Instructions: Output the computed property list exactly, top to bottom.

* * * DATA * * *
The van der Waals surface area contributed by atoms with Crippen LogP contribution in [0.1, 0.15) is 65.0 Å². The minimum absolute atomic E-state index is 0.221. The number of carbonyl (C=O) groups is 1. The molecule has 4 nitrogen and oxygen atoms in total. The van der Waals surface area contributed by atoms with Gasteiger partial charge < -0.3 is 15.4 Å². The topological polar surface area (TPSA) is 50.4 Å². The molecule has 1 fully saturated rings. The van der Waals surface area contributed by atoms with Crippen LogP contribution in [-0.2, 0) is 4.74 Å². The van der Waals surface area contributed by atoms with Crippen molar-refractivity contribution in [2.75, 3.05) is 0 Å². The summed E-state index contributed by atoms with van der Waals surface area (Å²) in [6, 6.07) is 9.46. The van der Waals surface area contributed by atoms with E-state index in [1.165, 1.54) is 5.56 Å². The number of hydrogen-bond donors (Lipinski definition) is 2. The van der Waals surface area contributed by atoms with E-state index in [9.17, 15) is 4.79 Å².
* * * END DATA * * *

The van der Waals surface area contributed by atoms with Crippen LogP contribution in [0.1, 0.15) is 65.0 Å². The minimum absolute atomic E-state index is 0.221. The number of carbonyl (C=O) groups is 1. The molecule has 4 nitrogen and oxygen atoms in total. The van der Waals surface area contributed by atoms with Gasteiger partial charge < -0.3 is 15.4 Å². The topological polar surface area (TPSA) is 50.4 Å². The molecule has 1 fully saturated rings. The van der Waals surface area contributed by atoms with Crippen LogP contribution in [-0.2, 0) is 4.74 Å². The van der Waals surface area contributed by atoms with Crippen molar-refractivity contribution in [2.75, 3.05) is 0 Å². The summed E-state index contributed by atoms with van der Waals surface area (Å²) in [6, 6.07) is 9.46. The van der Waals surface area contributed by atoms with E-state index in [1.165, 1.54) is 5.56 Å². The number of hydrogen-bond donors (Lipinski definition) is 2. The van der Waals surface area contributed by atoms with E-state index in [9.17, 15) is 4.79 Å².